LeVert sat out the first 20 games of the season after recovering from a third surgery on his foot. Essentially a point-something, LeVert has shown signs of brilliance on both sides of the ball. He was Sean Marks’ first ever draft pick as GM. Marks traded Thaddeus Young in order to get him. He knew this kid could be something special and really fit in with what they are trying to build: culture.
“Me and Rondae [Hollis-Jefferson] live in the same building – two floors apart to be exact, so we see each other and hangout all the time,” LeVert noted.
It’s something along the lines of a family. And that ‘family’ I’m talking about is filled with four guys that have good character, heart and dedication to their craft. These guys love playing together and being around one another. It’s special.
“Definitely brothers,” Hollis-Jefferson told NetsDaily when he was asked about his relationship with rookie Caris LeVert. “That’s something we say all the time (big grin) if you hear us talking, we always call each other brothers. We always try to say, ‘brother, brother, brother!’ you know, put that bug in each others ears just so each of us know that we’re always here for one another.”
For RHJ, that means channeling his charisma over the long season ... and the losses.
“We went through the losing last year, so it’s just about understanding you’re going to have these lows but you’re just gonna have to try to stay as positive as you can.”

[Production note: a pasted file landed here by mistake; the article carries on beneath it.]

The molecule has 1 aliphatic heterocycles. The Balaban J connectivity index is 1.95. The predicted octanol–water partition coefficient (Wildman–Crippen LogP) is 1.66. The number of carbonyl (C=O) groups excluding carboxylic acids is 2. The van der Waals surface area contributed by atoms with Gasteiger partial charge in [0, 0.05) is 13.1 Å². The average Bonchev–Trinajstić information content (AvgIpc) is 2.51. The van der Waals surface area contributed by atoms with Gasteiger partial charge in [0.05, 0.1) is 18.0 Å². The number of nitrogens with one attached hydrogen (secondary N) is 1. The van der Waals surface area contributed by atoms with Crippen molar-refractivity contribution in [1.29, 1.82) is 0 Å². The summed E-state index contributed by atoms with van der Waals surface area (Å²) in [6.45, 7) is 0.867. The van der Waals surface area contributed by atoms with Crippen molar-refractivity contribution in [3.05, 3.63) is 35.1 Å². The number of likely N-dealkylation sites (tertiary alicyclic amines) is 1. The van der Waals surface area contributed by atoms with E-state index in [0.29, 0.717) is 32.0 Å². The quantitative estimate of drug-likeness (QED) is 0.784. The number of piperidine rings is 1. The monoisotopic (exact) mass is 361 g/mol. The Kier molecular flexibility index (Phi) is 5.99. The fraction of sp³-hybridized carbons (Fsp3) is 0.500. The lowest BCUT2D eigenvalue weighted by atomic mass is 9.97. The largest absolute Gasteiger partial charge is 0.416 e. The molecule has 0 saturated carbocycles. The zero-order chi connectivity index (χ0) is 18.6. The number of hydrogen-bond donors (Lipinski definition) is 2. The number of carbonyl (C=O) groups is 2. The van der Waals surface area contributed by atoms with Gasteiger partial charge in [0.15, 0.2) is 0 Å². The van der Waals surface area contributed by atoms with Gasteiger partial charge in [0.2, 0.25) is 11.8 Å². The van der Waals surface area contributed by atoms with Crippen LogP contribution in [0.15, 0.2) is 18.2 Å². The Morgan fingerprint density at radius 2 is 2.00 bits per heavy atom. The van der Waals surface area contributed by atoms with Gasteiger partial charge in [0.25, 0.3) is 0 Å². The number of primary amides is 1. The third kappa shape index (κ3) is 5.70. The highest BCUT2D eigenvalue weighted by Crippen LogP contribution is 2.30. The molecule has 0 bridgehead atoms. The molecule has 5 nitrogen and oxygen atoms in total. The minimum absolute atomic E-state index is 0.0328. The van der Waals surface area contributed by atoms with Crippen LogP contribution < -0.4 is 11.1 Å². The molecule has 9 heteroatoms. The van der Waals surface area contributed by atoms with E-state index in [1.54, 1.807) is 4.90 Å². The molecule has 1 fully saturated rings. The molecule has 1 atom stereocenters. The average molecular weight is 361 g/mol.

Prior to this season, some questioned whether he would fit in with Kenny Atkinson’s fact-paced, three-point heavy offense because he doesn’t shoot the three ball at a high or steady clip. But he’s finding other ways to score and contribute by driving, cutting and getting to the free throw line more than three times per game.
As rookies, LeVert and Whitehead are grateful for the bond and that the Nets are giving them time to prove themselves. Both have developed nicely, particularly in the last month. Whitehead had a season high eight assists in Saturday night’s debacle. In January, he shot 39.3 percent from deep and is starting to show confidence in his point guard skills.
“It feels great to be a part of the future building blocks. Sean and the Nets thinking of me in the future, hopefully it happens and we get there,” said the Coney Island and Seton Hall product.
“It’s an honor for us because we’re the young guys here for the future,” said the player fans most see as a future star. “We really embrace that and play as hard as we do with the minutes we’re getting right now, because a lot of young guys around the league aren’t really getting minutes. The minutes we’ve earned we’re going to make the most of.”
Will it work? Leave it to the charismatic Hollis-Jefferson to point the way, preach the message to Nets fans who have seen the team go through some of its toughest days.
“I really think [we can build something special] but I also see a lot of things on social media. You know, a lot of people talking about how we should be -- and their expectations,” Hollis-Jefferson said, his signature smile replaced with a serious face. “If there’s a message I had for the Nets fans it would be for them to stay on the positive side. Because when things change, you’ll see those same people will be like, ‘yeah I knew it!’ but we already know this.
“We know the things that people say, we notice the little comments, but we’re still human at the end of the day. I know we have this great job and we’re supposed to be the world’s greatest athletes, but we’re only human and I feel like some people, some fans should take it easy on us because the good days will come.”
Or, you might say, the clouds will part.